Does my right hon. Friend agree that the independent nuclear deterrent is being used all the time because it is, by definition, a deterrent to potential enemies? The firing of the weapon would be a disaster of course, but the point of its possession is to prevent that.

I cannot fault my hon. Friend’s logic. He understands the whole basis of the concept of deterrence. Of course, the deterrent is designed to protect the United Kingdom from the threat of nuclear blackmail, but we still have to work hard to prevent the proliferation of nuclear weapons in other parts of the world as a complementary, not an alternative, policy.

The Secretary of State said in a small phrase in his statement that “if the time is right”, we could move away from nuclear weapons. Given the strategic arms agreement between the United States and Russia and the successful outcome of the non-proliferation review conference last year, neither of which he has mentioned, when does he think the time will be right to put British nuclear weapons into international disarmament multilateral negotiations?

In making reductions that go further than necessary we are, as I have already said, not only within the letter of the NPT but well within the spirit of it. The reductions that we have made in going ahead with this programme show that we are committed to seeing lower levels of nuclear weapons worldwide. As long as the threat to the United Kingdom remains, it is prudent for us to maintain a minimum credible nuclear deterrent. How big that credible deterrent is will obviously be reviewed as a matter of policy, but as long as it is required and as long as this Government are in office we will retain it.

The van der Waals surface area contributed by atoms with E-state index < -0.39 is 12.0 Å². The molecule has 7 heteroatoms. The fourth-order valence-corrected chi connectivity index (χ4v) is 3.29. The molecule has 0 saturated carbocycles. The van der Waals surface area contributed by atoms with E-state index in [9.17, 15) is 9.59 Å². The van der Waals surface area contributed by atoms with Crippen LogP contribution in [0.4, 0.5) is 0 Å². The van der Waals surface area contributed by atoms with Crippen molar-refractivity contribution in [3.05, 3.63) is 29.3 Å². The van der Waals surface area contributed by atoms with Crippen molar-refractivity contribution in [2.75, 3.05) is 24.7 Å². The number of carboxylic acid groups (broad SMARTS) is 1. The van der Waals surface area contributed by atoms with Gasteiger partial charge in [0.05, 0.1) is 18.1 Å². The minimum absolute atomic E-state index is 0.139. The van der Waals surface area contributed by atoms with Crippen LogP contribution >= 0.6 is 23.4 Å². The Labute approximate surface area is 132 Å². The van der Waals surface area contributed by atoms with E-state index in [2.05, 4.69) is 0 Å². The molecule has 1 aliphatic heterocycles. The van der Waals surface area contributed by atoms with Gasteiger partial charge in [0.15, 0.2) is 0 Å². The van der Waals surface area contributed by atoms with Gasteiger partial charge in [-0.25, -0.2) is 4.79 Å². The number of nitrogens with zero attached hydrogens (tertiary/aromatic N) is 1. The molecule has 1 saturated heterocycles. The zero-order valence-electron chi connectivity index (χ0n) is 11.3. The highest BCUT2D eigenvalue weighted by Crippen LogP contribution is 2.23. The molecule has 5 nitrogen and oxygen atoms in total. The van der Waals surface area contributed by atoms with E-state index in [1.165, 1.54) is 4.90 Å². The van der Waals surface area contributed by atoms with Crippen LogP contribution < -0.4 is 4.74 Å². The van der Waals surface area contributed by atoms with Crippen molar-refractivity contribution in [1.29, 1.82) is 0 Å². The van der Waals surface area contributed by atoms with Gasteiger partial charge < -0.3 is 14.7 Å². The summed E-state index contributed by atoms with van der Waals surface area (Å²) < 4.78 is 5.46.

The Secretary of State said that it is difficult for us to predict events that will happen in the future, but what we do know is that we have instability in Pakistan and a nuclear-ambitious Iran and that North Korea is developing further nuclear capability. Does he agree that it would be strategically naive for the UK Government to make any decisions that would prevent us from being able to deter threats and emerging threats in the world in future?

I entirely agree with my hon. Friend. I wonder how many in the House predicted the Arab spring, or what was going to happen in Libya. We have little ability to predict what is happening in the strategic security environment and as long as the threat remains there and, in particular, as long as nuclear proliferation continues in states such as North Korea and Iran, the Government simply will not gamble with the future security of generations of British people.

May I press the Secretary of State on his decision to introduce a study to assist the Liberal Democrats in making the case for alternatives? What will really be the extra cost of this new study?

I repeat the answer I have already given to this question. I have already said that the costs are contained within departmental budgets. The study will be led by Cabinet Office officials, there is more than sufficient expertise on this subject, believe me, inside the Ministry of Defence, and ministerial oversight will be provided by my hon. Friend the Minister for the Armed Forces.